Wednesday, November 15, 2017

#BookReview: HAVE YOU MET NORA? by Nicole Blades

Summary: She’s blossomed from a wealthy surgeon’s beautiful daughter to elegant socialite to being the top fashion stylist in the country. And Nora Mackenzie is only days away from marrying into one of New York’s richest, most powerful families. But her fairy tale rise is rooted in an incredible deception—one scandal away from turning her perfect world to ashes…

What no one knows is that Nora is the biracial daughter of a Caribbean woman and a long-gone white father. Adopted—and abused—by her mother’s employer, then sent to an exclusive boarding school to buy her silence, Nora found that “passing” as a white woman could give her everything she never had.

Now, an ex-classmate who Nora betrayed many years ago has returned to her life to even the score. Her machinations are turning Nora’s privilege into one gilded trap after another. Running out of choices, Nora must decide how far she will go to protect a lie or give up and finally face the truth.

ReviewWhile I didn't love Nicole Blades' The Thunder Beneath Us, I can see where she's made progress in developing story lines and characters, and I can appreciate that. The story line of Have You Met Nora? is interesting in that we tend to think of passing as something done during and post-slavery, but not recently. However, a collection of essays edited by Brando Skyhorse in this year's We Wear the Mask indicates that passing is not a thing of the past and is very much alive and well.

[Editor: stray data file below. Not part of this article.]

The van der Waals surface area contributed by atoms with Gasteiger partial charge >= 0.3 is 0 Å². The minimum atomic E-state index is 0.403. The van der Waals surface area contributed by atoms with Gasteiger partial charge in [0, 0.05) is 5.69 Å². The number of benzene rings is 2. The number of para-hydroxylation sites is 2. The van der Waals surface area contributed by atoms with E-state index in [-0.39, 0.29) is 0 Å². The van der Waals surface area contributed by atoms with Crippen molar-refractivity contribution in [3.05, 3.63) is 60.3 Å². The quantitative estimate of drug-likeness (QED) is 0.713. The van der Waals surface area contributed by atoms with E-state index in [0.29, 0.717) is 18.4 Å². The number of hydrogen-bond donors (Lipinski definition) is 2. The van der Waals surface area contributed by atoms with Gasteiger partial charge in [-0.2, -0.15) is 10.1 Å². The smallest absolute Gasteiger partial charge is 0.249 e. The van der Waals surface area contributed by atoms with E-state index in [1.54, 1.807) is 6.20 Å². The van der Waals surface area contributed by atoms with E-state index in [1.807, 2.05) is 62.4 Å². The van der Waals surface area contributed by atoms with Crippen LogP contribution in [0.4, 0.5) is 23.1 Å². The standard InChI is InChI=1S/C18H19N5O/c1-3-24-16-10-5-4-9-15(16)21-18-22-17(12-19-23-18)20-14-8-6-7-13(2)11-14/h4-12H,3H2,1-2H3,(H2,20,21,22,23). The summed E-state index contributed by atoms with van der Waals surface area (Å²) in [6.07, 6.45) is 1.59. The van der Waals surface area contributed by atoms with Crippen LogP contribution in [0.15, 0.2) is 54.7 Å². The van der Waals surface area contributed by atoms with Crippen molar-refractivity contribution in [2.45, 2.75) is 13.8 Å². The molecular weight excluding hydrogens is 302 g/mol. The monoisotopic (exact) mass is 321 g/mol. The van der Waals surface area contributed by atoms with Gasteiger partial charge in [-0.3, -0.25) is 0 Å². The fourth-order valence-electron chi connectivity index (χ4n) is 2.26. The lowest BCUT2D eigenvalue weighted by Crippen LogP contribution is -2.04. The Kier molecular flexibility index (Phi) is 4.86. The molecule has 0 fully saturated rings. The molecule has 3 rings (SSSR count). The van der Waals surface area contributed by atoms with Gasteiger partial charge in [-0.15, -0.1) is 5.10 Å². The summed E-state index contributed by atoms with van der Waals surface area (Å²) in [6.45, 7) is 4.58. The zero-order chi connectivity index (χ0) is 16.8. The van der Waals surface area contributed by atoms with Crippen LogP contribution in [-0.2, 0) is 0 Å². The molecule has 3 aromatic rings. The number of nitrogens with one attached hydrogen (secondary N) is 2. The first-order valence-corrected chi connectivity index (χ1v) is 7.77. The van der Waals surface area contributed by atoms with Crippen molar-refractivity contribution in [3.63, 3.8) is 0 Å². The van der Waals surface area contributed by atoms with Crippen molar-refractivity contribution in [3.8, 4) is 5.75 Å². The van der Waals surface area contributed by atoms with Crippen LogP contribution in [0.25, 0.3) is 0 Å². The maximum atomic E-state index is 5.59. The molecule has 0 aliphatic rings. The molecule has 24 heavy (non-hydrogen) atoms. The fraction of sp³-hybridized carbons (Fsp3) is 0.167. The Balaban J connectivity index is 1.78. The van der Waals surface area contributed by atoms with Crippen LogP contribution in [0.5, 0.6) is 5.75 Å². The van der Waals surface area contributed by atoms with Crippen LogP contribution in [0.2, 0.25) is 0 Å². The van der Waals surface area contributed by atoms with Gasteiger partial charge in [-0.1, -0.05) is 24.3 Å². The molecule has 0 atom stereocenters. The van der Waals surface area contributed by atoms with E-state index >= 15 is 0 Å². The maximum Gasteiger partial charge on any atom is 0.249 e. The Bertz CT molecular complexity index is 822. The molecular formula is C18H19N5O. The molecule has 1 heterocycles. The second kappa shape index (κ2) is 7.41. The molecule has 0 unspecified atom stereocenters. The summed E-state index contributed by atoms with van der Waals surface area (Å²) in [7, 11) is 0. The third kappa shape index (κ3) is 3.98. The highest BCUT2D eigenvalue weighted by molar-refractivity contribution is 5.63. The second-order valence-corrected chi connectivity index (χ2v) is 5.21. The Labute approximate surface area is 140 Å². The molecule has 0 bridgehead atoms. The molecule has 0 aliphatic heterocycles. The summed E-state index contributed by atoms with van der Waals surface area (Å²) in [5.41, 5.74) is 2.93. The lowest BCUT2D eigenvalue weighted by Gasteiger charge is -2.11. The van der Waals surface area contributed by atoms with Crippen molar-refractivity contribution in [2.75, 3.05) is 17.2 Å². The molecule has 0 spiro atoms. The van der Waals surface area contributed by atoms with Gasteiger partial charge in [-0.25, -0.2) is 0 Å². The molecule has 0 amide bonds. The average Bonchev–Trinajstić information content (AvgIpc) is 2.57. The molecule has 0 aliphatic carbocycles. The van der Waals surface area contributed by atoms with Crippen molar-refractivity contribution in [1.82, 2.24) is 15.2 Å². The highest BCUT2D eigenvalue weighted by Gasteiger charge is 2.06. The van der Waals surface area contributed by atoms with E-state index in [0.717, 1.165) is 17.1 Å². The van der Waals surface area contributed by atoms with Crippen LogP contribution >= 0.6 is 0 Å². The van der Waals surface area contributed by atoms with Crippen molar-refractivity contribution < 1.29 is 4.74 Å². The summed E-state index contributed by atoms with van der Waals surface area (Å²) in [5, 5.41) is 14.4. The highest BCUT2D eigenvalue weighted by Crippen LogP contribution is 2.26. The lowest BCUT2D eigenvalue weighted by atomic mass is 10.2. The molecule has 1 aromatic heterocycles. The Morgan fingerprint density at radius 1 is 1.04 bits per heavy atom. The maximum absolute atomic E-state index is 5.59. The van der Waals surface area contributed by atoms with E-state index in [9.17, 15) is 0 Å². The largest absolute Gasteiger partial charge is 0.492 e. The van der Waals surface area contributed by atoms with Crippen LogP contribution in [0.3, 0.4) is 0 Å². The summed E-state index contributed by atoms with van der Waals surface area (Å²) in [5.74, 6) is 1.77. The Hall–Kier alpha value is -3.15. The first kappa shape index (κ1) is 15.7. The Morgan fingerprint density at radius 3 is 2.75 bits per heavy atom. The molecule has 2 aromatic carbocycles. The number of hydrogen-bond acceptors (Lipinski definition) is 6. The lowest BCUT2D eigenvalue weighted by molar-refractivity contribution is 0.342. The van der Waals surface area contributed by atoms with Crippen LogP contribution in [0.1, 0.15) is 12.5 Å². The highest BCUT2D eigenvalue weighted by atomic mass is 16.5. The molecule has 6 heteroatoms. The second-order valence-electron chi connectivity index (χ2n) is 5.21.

It is somewhat understandable as to why one might pass if it affords them opportunities they might not otherwise have. But to forfeit your right to your culture and heritage and limit yourself in other ways in the future is a hefty price to pay. Nora seems willing to do whatever it takes to ensure that she is always and only seen as white.

In a recent conversation on Twitter, I noted that though others seem to accept whatever race one might present as, black people recognize other black people regardless of the shade of their skin.The most interesting character in Have You Met Nora? is the character that I would have loved more development of. That would be the black, former classmate of Nora who knew at first glance that she was passing and tormented her with that knowledge.

This wasn't an OMG or earth shattering read, but it's passable if you have some time and a few coins to spare. Blades progressively gets better with each book. My hope is that she really knocks it out of the park the next time.

320 p.
Published: October 2017

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